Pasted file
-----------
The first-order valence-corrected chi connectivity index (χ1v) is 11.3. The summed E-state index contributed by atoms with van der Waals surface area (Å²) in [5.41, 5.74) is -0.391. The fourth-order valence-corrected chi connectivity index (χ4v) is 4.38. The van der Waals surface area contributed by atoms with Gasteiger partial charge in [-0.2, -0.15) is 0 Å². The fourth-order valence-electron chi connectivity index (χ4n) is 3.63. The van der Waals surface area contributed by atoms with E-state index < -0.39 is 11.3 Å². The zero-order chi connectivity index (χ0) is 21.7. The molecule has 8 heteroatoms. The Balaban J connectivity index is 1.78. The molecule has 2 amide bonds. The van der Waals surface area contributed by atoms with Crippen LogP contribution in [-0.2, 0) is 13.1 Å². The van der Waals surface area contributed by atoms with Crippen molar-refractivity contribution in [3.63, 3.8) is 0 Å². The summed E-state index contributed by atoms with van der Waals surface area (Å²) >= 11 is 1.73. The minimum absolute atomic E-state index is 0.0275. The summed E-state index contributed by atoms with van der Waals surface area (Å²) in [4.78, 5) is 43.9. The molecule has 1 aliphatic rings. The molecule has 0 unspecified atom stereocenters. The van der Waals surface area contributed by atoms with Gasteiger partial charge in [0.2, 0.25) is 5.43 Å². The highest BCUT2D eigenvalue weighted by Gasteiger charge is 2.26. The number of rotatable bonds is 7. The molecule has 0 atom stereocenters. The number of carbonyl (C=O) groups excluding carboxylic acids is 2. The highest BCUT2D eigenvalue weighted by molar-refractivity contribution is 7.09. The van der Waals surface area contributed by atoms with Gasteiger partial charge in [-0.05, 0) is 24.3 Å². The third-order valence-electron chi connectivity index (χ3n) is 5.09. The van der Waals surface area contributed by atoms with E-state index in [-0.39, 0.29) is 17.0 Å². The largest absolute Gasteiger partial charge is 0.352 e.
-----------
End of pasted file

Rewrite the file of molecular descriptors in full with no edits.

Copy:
The first-order valence-corrected chi connectivity index (χ1v) is 11.3. The summed E-state index contributed by atoms with van der Waals surface area (Å²) in [5.41, 5.74) is -0.391. The fourth-order valence-corrected chi connectivity index (χ4v) is 4.38. The van der Waals surface area contributed by atoms with Gasteiger partial charge in [-0.2, -0.15) is 0 Å². The fourth-order valence-electron chi connectivity index (χ4n) is 3.63. The van der Waals surface area contributed by atoms with E-state index < -0.39 is 11.3 Å². The zero-order chi connectivity index (χ0) is 21.7. The molecule has 8 heteroatoms. The Balaban J connectivity index is 1.78. The molecule has 2 amide bonds. The van der Waals surface area contributed by atoms with Crippen LogP contribution in [-0.2, 0) is 13.1 Å². The van der Waals surface area contributed by atoms with Crippen molar-refractivity contribution in [3.63, 3.8) is 0 Å². The summed E-state index contributed by atoms with van der Waals surface area (Å²) >= 11 is 1.73. The minimum absolute atomic E-state index is 0.0275. The summed E-state index contributed by atoms with van der Waals surface area (Å²) in [4.78, 5) is 43.9. The molecule has 1 aliphatic rings. The molecule has 0 unspecified atom stereocenters. The van der Waals surface area contributed by atoms with Gasteiger partial charge in [0.2, 0.25) is 5.43 Å². The highest BCUT2D eigenvalue weighted by Gasteiger charge is 2.26. The number of rotatable bonds is 7. The molecule has 0 atom stereocenters. The number of carbonyl (C=O) groups excluding carboxylic acids is 2. The highest BCUT2D eigenvalue weighted by molar-refractivity contribution is 7.09. The van der Waals surface area contributed by atoms with Gasteiger partial charge in [-0.05, 0) is 24.3 Å². The third-order valence-electron chi connectivity index (χ3n) is 5.09. The van der Waals surface area contributed by atoms with E-state index in [-0.39, 0.29) is 17.0 Å². The largest absolute Gasteiger partial charge is 0.352 e.